Occupy Oakland Protesters Clash With Police
ARI SHAPIRO, HOST:
Police fired tear gas several times into a crowd of about a thousand protesters in downtown Oakland last night. The protesters were supporting the Occupy Wall Street movement that has been in Oakland since early October. They clashed with police for much of the evening in a dramatic scene that unfolded over several hours. Matthai Kuruvila is a reporter with the San Francisco Chronicle and he was at the protest last night.
Matthai, walk us through what happened Tuesday morning and then into the evening.
MATTHAI KURUVILA: Well, Tuesday morning, Oakland police did a crackdown and sweep of an encampment in front of Oakland City Hall that had been taken over by members of the Occupy movement. This encampment was sort of a mini-city, where people had tents, they had a kid's play area for people who brought kids there. They had a medic station and first aid. They had kitchen service. They had a library. They would teach classes on capitalism every day.
And over time this community that was placed right in front of Oakland City Hall became more and more popular. But at the same time there were increasing problems from the city's perspective, ranging from sanitation and food handling and human waste in different areas to safety and security issues. Protestors weren't allowing police into the area, and they weren't allowing paramedics either.
So the escalating number of incidents in the area led police and the city to want to crack down on this area. So in the morning you had Oakland police, along with 16 other law enforcement agencies from around the Bay Area, came in with tear gas and apparently rubber bullets. Even though police did not confirm it, several protesters showed me their wounds and injuries that they said came from rubber bullets. And people in the encampment were also throwing things back at police. There were some that were throwing dishes and pots and pans. And they shut down the camp, arresting 97 people.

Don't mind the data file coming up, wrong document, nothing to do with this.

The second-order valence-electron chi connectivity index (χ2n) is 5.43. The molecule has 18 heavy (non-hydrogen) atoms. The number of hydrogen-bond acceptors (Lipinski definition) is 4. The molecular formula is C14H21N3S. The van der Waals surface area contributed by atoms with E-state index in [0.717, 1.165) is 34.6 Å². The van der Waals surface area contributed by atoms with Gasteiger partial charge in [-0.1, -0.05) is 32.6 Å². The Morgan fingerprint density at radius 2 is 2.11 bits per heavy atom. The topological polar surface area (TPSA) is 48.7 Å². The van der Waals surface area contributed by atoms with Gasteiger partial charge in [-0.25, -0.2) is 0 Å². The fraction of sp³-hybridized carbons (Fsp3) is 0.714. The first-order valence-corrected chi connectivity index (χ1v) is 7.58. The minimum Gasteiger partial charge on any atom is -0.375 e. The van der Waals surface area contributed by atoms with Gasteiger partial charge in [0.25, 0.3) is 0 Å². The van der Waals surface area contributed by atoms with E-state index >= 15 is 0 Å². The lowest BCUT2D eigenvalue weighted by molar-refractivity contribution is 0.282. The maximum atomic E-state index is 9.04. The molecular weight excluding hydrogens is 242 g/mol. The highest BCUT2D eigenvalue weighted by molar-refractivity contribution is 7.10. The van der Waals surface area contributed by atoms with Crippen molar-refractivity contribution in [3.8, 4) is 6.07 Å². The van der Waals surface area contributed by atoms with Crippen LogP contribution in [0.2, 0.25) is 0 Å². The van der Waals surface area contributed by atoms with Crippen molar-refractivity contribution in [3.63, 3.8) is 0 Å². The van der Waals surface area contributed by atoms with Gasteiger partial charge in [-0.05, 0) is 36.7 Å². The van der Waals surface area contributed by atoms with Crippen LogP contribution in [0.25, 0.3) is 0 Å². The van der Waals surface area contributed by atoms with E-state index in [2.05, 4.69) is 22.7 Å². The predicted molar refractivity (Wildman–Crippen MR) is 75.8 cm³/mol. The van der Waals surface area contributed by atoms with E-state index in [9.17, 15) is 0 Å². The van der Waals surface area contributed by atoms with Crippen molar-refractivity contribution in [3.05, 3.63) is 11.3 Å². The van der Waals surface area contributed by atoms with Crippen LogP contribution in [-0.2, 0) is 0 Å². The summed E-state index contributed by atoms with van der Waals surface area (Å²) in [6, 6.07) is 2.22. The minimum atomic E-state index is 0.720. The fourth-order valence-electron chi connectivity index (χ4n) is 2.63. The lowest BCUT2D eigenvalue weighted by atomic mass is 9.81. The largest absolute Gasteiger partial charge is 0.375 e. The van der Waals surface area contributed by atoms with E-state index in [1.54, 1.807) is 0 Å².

In the evening, many of the people who had been part of the camp, along with hundreds and hundreds of others who simply supported them, returned. In the evening you had about 1,000 people protesting in downtown Oakland to take back the camp. That protest was largely driven by how upset people were that this camp in the morning was broken up.
SHAPIRO: You say 16 law enforcement agencies, tear gas, firing bean bags on the protestors. Sounds like a pretty substantial use of force to break up this presence.
KURUVILA: It's not entirely clear why you needed 16. At the same time, I think police didn't know what they were coming into, because they hadn't been given access into the camp and they didn't know what they should expect. You had a mini city that had set up. And among the things that police said were that people were prepared to respond to any police action with violence. So they were very concerned about how that would play out.
SHAPIRO: Well, you've covered other protests in the Bay Area. And you were in the middle of this one, I guess even getting tear gassed yourself. How did this compare?
KURUVILA: Well, we had the series of protests in 2009 after a young African-American man was shot by a transit officer in Oakland. And those protests had a lot more damage to public property. The cars were smashed. Business storefronts were smashed.
This protest last night was much tamer compared to those, in part because protestors were seeking to avoid direct confrontation with police. When police would ask them to disperse, they would disperse and simply move to another area and then keep coming back. They were being provocative but weren't necessarily confronting police or seeking to destroy property in the same way that protestors in the past have done.
SHAPIRO: Matthai Kuruvila is a reporter with the San Francisco Chronicle. Thanks a lot.
KURUVILA: Thanks so much for having me, Ari.
NPR transcripts are created on a rush deadline by Verb8tm, Inc., an NPR contractor, and produced using a proprietary transcription process developed with NPR. This text may not be in its final form and may be updated or revised in the future. Accuracy and availability may vary. The authoritative record of NPR’s programming is the audio record.